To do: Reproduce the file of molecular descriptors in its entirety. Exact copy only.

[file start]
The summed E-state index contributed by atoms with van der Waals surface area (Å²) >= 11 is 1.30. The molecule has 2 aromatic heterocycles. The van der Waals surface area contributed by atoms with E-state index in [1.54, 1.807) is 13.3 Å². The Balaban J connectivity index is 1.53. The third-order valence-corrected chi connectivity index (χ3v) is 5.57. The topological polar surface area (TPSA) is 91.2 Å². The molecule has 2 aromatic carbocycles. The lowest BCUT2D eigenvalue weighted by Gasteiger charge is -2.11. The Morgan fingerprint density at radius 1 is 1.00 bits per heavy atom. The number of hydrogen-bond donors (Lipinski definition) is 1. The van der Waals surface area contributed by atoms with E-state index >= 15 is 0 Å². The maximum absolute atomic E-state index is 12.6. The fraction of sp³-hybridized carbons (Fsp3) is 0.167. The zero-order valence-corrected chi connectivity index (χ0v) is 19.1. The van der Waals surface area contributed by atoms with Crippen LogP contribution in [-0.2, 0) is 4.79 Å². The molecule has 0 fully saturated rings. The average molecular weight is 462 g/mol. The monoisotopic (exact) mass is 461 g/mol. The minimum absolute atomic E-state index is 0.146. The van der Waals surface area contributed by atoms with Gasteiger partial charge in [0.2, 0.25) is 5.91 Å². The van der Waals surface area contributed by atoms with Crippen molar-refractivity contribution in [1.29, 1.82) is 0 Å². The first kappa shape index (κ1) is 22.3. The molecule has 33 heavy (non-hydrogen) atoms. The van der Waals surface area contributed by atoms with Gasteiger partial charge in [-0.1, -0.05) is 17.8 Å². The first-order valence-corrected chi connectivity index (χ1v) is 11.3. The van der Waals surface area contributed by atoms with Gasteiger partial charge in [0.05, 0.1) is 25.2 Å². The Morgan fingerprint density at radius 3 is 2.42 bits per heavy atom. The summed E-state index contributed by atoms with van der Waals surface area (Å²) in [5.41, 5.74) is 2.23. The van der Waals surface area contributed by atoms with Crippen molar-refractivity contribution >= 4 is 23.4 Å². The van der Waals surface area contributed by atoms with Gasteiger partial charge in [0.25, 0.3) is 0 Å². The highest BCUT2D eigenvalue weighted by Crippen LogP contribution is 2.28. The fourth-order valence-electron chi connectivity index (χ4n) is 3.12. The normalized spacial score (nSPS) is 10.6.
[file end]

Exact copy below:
The summed E-state index contributed by atoms with van der Waals surface area (Å²) >= 11 is 1.30. The molecule has 2 aromatic heterocycles. The van der Waals surface area contributed by atoms with E-state index in [1.54, 1.807) is 13.3 Å². The Balaban J connectivity index is 1.53. The third-order valence-corrected chi connectivity index (χ3v) is 5.57. The topological polar surface area (TPSA) is 91.2 Å². The molecule has 2 aromatic carbocycles. The lowest BCUT2D eigenvalue weighted by Gasteiger charge is -2.11. The Morgan fingerprint density at radius 1 is 1.00 bits per heavy atom. The number of hydrogen-bond donors (Lipinski definition) is 1. The van der Waals surface area contributed by atoms with E-state index >= 15 is 0 Å². The maximum absolute atomic E-state index is 12.6. The fraction of sp³-hybridized carbons (Fsp3) is 0.167. The zero-order valence-corrected chi connectivity index (χ0v) is 19.1. The van der Waals surface area contributed by atoms with Crippen LogP contribution in [-0.2, 0) is 4.79 Å². The molecule has 0 fully saturated rings. The average molecular weight is 462 g/mol. The monoisotopic (exact) mass is 461 g/mol. The minimum absolute atomic E-state index is 0.146. The van der Waals surface area contributed by atoms with Gasteiger partial charge in [0.2, 0.25) is 5.91 Å². The van der Waals surface area contributed by atoms with Crippen molar-refractivity contribution in [1.29, 1.82) is 0 Å². The first kappa shape index (κ1) is 22.3. The molecule has 33 heavy (non-hydrogen) atoms. The van der Waals surface area contributed by atoms with Gasteiger partial charge in [-0.1, -0.05) is 17.8 Å². The first-order valence-corrected chi connectivity index (χ1v) is 11.3. The van der Waals surface area contributed by atoms with Gasteiger partial charge in [0.05, 0.1) is 25.2 Å². The Morgan fingerprint density at radius 3 is 2.42 bits per heavy atom. The summed E-state index contributed by atoms with van der Waals surface area (Å²) in [5.41, 5.74) is 2.23. The van der Waals surface area contributed by atoms with Crippen molar-refractivity contribution >= 4 is 23.4 Å². The van der Waals surface area contributed by atoms with Gasteiger partial charge in [0.25, 0.3) is 0 Å². The highest BCUT2D eigenvalue weighted by Crippen LogP contribution is 2.28. The fourth-order valence-electron chi connectivity index (χ4n) is 3.12. The normalized spacial score (nSPS) is 10.6.